Much of the Dicks’ early output can most flatteringly be described as forgettable political punk, yet Gary Floyd’s mongrel Texas blues howl and some genuinely hooky snippets certainly snag attention (see Live at Raul‘s’ “Hate Police,” also recorded as the Dicks’ first single and later covered by Mudhoney). These People, recorded following a lineup shift occasioned by the Austin band moving to San Francisco and then everyone but Floyd moving back, displays a massive power shift into amphetamine blues territory, still riddled with hardcore violence but also embracing mood, pacing and proficiency. Including a much- improved tune from the live album the quartet shared with the Big Boys, it qualifies in retrospect as one of the hinge pins in punk’s metallic boomerang at the end of the ’80s.
Floyd assembled a new lineup and chose a new name to put further distance from past limitations. Sister Double Happiness elaborates on all of the previous band’s trends, but bluesier, more melodic, more metallic and more enduring. Heavily steeped in booze and depression and including a serious and sensitive examination of AIDS, the debut was also a farewell, as the band broke up soon after; in spiritual disarray, Gary Floyd exited music altogether. After a successful reunion gig in 1990, however, the band (with a new bassist) released a mediocre Sub Pop 45 pairing a nondescript hard rocker with a tastier, simplified bottleneck blues and then settled in to make a second album, Heart and Mind.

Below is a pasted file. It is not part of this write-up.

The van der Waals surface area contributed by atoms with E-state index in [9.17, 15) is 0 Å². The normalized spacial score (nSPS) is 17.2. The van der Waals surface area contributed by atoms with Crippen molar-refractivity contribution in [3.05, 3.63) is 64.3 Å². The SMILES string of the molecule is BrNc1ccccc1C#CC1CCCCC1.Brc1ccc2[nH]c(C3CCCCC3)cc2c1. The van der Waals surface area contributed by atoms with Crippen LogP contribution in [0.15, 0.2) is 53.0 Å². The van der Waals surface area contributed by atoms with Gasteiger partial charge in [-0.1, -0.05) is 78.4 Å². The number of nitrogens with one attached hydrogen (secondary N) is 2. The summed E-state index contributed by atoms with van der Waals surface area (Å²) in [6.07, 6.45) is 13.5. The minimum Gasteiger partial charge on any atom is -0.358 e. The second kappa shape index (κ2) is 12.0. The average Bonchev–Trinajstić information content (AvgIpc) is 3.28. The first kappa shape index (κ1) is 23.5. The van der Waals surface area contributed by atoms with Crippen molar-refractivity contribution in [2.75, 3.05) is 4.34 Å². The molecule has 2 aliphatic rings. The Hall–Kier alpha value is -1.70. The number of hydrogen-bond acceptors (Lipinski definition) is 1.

The posthumously released A Stone’s Throw From Love was recorded live in San Francisco in June 1992 and features songs from Heart and Mind as well as the then-upcoming Uncut.
After a final album that was only released in Germany, SDH broke up. Drummer/pianist Lynn Perko went on to co-found Imperial Teen. Guitarist Ben Cohen joined El Destroyo and Floyd went solo and then reunited with two former SDH bandmates, guitarist Danny Roman and bassist Miles Montalbano, to form Black Kali Ma.